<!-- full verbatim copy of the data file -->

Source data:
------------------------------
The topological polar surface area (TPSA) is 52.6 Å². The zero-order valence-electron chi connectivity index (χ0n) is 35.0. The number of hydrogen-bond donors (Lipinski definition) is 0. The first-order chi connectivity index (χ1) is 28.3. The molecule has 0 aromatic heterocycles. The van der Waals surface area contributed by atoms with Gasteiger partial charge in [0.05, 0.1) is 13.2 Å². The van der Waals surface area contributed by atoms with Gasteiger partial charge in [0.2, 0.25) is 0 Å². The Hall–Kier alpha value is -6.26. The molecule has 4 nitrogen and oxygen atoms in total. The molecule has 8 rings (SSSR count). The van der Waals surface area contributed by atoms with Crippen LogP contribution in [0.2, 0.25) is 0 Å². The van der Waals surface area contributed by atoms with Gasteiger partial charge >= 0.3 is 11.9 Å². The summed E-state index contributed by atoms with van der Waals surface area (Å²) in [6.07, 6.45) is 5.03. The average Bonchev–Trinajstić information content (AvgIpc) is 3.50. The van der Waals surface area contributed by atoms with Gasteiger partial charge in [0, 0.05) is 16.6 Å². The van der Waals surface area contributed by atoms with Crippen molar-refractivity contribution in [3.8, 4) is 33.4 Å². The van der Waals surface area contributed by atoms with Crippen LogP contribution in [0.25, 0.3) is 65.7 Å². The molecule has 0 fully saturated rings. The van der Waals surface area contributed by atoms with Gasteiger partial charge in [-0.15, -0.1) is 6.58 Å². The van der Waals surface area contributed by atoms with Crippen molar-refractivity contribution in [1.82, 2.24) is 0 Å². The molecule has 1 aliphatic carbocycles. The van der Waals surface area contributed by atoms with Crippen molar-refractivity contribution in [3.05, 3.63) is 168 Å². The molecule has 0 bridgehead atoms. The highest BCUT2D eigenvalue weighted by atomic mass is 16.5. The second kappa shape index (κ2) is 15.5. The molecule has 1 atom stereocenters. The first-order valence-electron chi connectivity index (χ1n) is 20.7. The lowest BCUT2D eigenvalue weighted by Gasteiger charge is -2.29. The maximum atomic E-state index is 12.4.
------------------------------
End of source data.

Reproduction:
The topological polar surface area (TPSA) is 52.6 Å². The zero-order valence-electron chi connectivity index (χ0n) is 35.0. The number of hydrogen-bond donors (Lipinski definition) is 0. The first-order chi connectivity index (χ1) is 28.3. The molecule has 0 aromatic heterocycles. The van der Waals surface area contributed by atoms with Gasteiger partial charge in [0.05, 0.1) is 13.2 Å². The van der Waals surface area contributed by atoms with Gasteiger partial charge in [0.2, 0.25) is 0 Å². The Hall–Kier alpha value is -6.26. The molecule has 4 nitrogen and oxygen atoms in total. The molecule has 8 rings (SSSR count). The van der Waals surface area contributed by atoms with Crippen LogP contribution in [0.2, 0.25) is 0 Å². The van der Waals surface area contributed by atoms with Gasteiger partial charge >= 0.3 is 11.9 Å². The summed E-state index contributed by atoms with van der Waals surface area (Å²) in [6.07, 6.45) is 5.03. The average Bonchev–Trinajstić information content (AvgIpc) is 3.50. The van der Waals surface area contributed by atoms with Gasteiger partial charge in [0, 0.05) is 16.6 Å². The van der Waals surface area contributed by atoms with Crippen molar-refractivity contribution in [3.8, 4) is 33.4 Å². The van der Waals surface area contributed by atoms with Crippen LogP contribution in [0.25, 0.3) is 65.7 Å². The molecule has 0 fully saturated rings. The van der Waals surface area contributed by atoms with Gasteiger partial charge in [-0.15, -0.1) is 6.58 Å². The van der Waals surface area contributed by atoms with Crippen molar-refractivity contribution in [1.82, 2.24) is 0 Å². The molecule has 1 aliphatic carbocycles. The van der Waals surface area contributed by atoms with Crippen molar-refractivity contribution in [3.05, 3.63) is 168 Å². The molecule has 0 bridgehead atoms. The highest BCUT2D eigenvalue weighted by atomic mass is 16.5. The second kappa shape index (κ2) is 15.5. The molecule has 1 atom stereocenters. The first-order valence-electron chi connectivity index (χ1n) is 20.7. The lowest BCUT2D eigenvalue weighted by Gasteiger charge is -2.29. The maximum atomic E-state index is 12.4.